To navigate the web is to beat a path through a labyrinth of links left by others, and to thereby create associative links yourself, unspooling them like a guiding thread onto a floor already carpeted with such connections. Each thread of connection is unique, individualized: everyone draws their own map of the network as they navigate it.
But we are promised and shown a world where technology is gorgeous and streamlined and helpful and light and unobtrusive. We don’t live in that world. That world is a fantasy. The hope that the Internet of Things will allow us to be free from daily headaches and logistical errors is naive.
Objects that talk are useful, but objects that tattle aren’t.
As we may understand: A constructionist approach to ‘behaviour change’ and the Internet of Things by Dan Lockton
An epic braindump by Dan, covering connected devices, product design, co-creation, DIY, and knopening stuff up. That’s right: knopening.
Knopen, a fairly obvious portmanteau of know and open, can be a verb (to knopen something) or an adjective (e.g. a knopen tool).
A peak at a near-future mundane dystopia from Joanne McNeil that reminds me of Brian’s spime story
A nice profile of BERG’s Little Printer. That Matt Webb is a smart cookie. He is also a very thoughtful cookie.
I like Matt’s observation here that the simple combination of a barebones data format like HTML delivered over HTTP is a good-enough low-level API for joining up all kinds of internet-connected things.
In the last 60 years, the biggest software platform for interop and integration – for new products, services, businesses, and value creation – has not been Android, or iOS, or Windows, or the PDP-11. The biggest and best platform has been the web.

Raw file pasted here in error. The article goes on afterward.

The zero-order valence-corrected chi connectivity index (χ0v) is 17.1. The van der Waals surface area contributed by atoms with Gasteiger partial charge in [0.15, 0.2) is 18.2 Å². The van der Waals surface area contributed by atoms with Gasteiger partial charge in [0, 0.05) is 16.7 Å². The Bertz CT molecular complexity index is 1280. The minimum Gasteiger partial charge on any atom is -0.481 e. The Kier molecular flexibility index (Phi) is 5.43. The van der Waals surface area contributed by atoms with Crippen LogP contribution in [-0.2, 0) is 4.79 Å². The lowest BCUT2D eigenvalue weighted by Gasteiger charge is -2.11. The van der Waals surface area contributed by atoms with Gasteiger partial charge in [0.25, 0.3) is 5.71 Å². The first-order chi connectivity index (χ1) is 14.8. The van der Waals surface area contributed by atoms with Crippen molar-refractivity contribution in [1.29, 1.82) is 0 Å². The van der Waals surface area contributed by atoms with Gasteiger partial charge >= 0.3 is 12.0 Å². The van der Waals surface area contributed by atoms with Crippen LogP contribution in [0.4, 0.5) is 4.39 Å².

One implication is that successful products are not necessarily those with seamless, beautiful, tightly-controlled “experiences”, but rather the ones that are capable of talking to each other.
Small things, loosely joined.
A state of the connected union address, with soundbites from smart people in the world of ubicomp, internet of things, everyware, or whatever it is we’re calling it now.
This echoes what Scott Jenson has been saying: the current trend with connected devices is far too reliant on individual proprietary silos instead of communicating with open standards.
So instead of talking directly to one another, devices on today’s nascent Internet of Things now communicate primarily with centralized servers controlled by a related developer or vendor. That works, after a fashion, but it also leads to a bunch of balkanized subnetworks in which devices can communicate perfectly well with each other - but can’t actually talk to devices on any other balkanized subnetwork.
A profile of Tom’s house.
It’s weird how normal this is.
A nice write-up of dConstruct that focuses on three ideas that were threaded throughout the day:
- Digital is about beauty and about layers,
- The power of play, and
- The interconnectedness of things through chance.
The web demonstrates its loosely-joined nature yet again; a photo of mine from a science hack/design fiction exhibit results in Dave discovering his family crest.
Dirk is back. The interconnectedness of all things returns as in App Engine form.